towards gay and lesbian marriages, adoptions, inheritances and a host of
other issues won't change overnight.
``I think the complete ramifications will take quite a while, even a
generation, and then we'll see some major changes,'' said Bill Dadson,
leaning against the bar at Woody's. Dadson, 53, thinks the new legislation
will force a fundamental change in the way gay men think about and enter into
relationships.
``Straight relationships have always had an infrastructure so that
when you're entering a relationship, both people know their rights and
obligations,'' he said. ``Gay relationships don't work that way.''
Lesbian women, particularly those with children, have always been
more cautious about starting relationships than their male counterparts, said
one woman sipping beer on the Village Rainbow patio on Church St., who
identified herself only as Anne.
The 50-year-old divorced mother of two - who lost custody of her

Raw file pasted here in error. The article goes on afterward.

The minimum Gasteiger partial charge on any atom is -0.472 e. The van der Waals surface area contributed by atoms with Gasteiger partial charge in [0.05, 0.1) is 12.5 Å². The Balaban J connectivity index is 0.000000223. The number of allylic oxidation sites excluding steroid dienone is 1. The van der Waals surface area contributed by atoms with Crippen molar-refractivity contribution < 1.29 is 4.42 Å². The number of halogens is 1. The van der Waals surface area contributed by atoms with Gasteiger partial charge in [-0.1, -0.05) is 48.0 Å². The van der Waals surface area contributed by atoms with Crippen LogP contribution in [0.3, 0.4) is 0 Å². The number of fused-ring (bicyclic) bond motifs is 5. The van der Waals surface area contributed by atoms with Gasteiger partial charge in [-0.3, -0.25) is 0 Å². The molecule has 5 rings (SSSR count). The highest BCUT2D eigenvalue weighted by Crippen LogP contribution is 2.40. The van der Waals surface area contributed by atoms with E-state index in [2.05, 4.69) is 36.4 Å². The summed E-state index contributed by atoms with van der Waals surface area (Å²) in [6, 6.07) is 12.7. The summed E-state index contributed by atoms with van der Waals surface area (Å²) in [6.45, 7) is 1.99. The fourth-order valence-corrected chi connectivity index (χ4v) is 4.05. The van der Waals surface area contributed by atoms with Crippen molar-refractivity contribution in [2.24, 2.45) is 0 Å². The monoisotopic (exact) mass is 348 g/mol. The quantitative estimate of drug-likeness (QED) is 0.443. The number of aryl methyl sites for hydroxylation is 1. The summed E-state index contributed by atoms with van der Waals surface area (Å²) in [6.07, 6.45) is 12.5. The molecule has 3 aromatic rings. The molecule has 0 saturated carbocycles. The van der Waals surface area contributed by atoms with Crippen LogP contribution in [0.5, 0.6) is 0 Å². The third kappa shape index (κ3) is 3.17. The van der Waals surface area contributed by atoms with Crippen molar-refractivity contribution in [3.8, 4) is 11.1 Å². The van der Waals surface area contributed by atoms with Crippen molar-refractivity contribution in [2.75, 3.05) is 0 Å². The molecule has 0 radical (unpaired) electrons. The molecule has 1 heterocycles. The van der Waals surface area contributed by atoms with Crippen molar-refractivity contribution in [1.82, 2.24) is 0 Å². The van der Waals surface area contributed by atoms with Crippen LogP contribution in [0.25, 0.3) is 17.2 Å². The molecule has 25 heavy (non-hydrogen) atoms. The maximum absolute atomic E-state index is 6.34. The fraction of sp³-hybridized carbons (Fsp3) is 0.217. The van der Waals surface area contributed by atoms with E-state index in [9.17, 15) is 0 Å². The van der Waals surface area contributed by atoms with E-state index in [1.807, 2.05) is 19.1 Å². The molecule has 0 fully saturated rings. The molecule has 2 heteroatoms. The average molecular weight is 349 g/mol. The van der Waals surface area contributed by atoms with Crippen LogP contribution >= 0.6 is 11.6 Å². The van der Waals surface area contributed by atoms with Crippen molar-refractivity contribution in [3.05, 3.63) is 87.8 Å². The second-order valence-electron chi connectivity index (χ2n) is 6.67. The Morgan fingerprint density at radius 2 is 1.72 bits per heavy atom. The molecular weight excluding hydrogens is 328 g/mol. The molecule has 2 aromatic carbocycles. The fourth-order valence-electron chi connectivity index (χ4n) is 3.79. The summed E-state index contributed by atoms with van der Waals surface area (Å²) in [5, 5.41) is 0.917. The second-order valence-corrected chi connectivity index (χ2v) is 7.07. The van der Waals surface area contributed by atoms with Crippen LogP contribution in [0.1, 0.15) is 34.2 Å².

children because she was gay - called the ruling ``a wake-up call.''
``Our society is changing. It's not so much of an `Aha, we won,' but a `Thank
you, finally,' '' she said, noting that 20 years ago it was illegal to be
homosexual.
``This is the first step of many. It shouldn't have had to go to the
Supreme Court, but it did,'' she said, pointing to 1994 same-sex rights
legislation introduced by the NDP government that was swept off the table
when the Conservatives took power.
``Politicians won't change the law, but they will react and hop on
the bandwagon because . . . they're no longer under pressure from their
voters.''
Anne's friend, accountant Pat Barlow, 43, equated discrimination
against same-sex couples with the 1950s prejudice against interracial unions.
``People were beat up and chased out of their homes and that's what
gays have been fighting in the '90s,'' she said. ``Society is now more
accepting of interracial families and they're teaching kids through the